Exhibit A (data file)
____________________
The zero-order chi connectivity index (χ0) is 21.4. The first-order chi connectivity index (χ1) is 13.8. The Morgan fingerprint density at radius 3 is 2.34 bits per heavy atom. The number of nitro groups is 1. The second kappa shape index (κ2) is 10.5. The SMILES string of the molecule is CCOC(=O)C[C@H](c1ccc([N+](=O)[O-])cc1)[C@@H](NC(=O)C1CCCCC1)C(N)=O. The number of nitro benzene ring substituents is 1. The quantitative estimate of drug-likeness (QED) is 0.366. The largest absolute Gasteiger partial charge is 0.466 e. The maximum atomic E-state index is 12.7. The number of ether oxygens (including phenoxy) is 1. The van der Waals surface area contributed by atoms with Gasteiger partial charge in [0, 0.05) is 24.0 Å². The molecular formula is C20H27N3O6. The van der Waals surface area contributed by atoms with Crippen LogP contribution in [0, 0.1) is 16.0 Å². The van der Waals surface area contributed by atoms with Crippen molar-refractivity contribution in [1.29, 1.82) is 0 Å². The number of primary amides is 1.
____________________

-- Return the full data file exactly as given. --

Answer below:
The zero-order chi connectivity index (χ0) is 21.4. The first-order chi connectivity index (χ1) is 13.8. The Morgan fingerprint density at radius 3 is 2.34 bits per heavy atom. The number of nitro groups is 1. The second kappa shape index (κ2) is 10.5. The SMILES string of the molecule is CCOC(=O)C[C@H](c1ccc([N+](=O)[O-])cc1)[C@@H](NC(=O)C1CCCCC1)C(N)=O. The number of nitro benzene ring substituents is 1. The quantitative estimate of drug-likeness (QED) is 0.366. The largest absolute Gasteiger partial charge is 0.466 e. The maximum atomic E-state index is 12.7. The number of ether oxygens (including phenoxy) is 1. The van der Waals surface area contributed by atoms with Gasteiger partial charge in [0, 0.05) is 24.0 Å². The molecular formula is C20H27N3O6. The van der Waals surface area contributed by atoms with Crippen LogP contribution in [0, 0.1) is 16.0 Å². The van der Waals surface area contributed by atoms with Crippen molar-refractivity contribution in [1.29, 1.82) is 0 Å². The number of primary amides is 1.